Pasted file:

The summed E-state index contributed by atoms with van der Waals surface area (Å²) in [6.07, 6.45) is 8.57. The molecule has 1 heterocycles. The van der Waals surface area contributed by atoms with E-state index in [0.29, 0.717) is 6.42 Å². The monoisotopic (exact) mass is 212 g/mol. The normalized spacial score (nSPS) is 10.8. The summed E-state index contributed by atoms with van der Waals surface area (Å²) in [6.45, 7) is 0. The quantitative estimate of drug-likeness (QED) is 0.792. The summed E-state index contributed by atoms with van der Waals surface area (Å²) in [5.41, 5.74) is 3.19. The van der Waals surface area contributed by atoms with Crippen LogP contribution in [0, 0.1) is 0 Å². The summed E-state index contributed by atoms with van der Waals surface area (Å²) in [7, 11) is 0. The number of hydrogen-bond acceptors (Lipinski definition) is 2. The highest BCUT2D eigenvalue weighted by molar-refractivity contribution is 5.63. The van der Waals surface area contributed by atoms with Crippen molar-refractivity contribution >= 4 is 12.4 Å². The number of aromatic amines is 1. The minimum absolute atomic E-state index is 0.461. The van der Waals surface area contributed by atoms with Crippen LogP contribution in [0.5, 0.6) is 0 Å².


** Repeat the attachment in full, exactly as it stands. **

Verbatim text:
The summed E-state index contributed by atoms with van der Waals surface area (Å²) in [6.07, 6.45) is 8.57. The molecule has 1 heterocycles. The van der Waals surface area contributed by atoms with E-state index in [0.29, 0.717) is 6.42 Å². The monoisotopic (exact) mass is 212 g/mol. The normalized spacial score (nSPS) is 10.8. The summed E-state index contributed by atoms with van der Waals surface area (Å²) in [6.45, 7) is 0. The quantitative estimate of drug-likeness (QED) is 0.792. The summed E-state index contributed by atoms with van der Waals surface area (Å²) in [5.41, 5.74) is 3.19. The van der Waals surface area contributed by atoms with Crippen LogP contribution in [0, 0.1) is 0 Å². The summed E-state index contributed by atoms with van der Waals surface area (Å²) in [7, 11) is 0. The number of hydrogen-bond acceptors (Lipinski definition) is 2. The highest BCUT2D eigenvalue weighted by molar-refractivity contribution is 5.63. The van der Waals surface area contributed by atoms with Crippen molar-refractivity contribution >= 4 is 12.4 Å². The number of aromatic amines is 1. The minimum absolute atomic E-state index is 0.461. The van der Waals surface area contributed by atoms with Crippen LogP contribution in [0.5, 0.6) is 0 Å².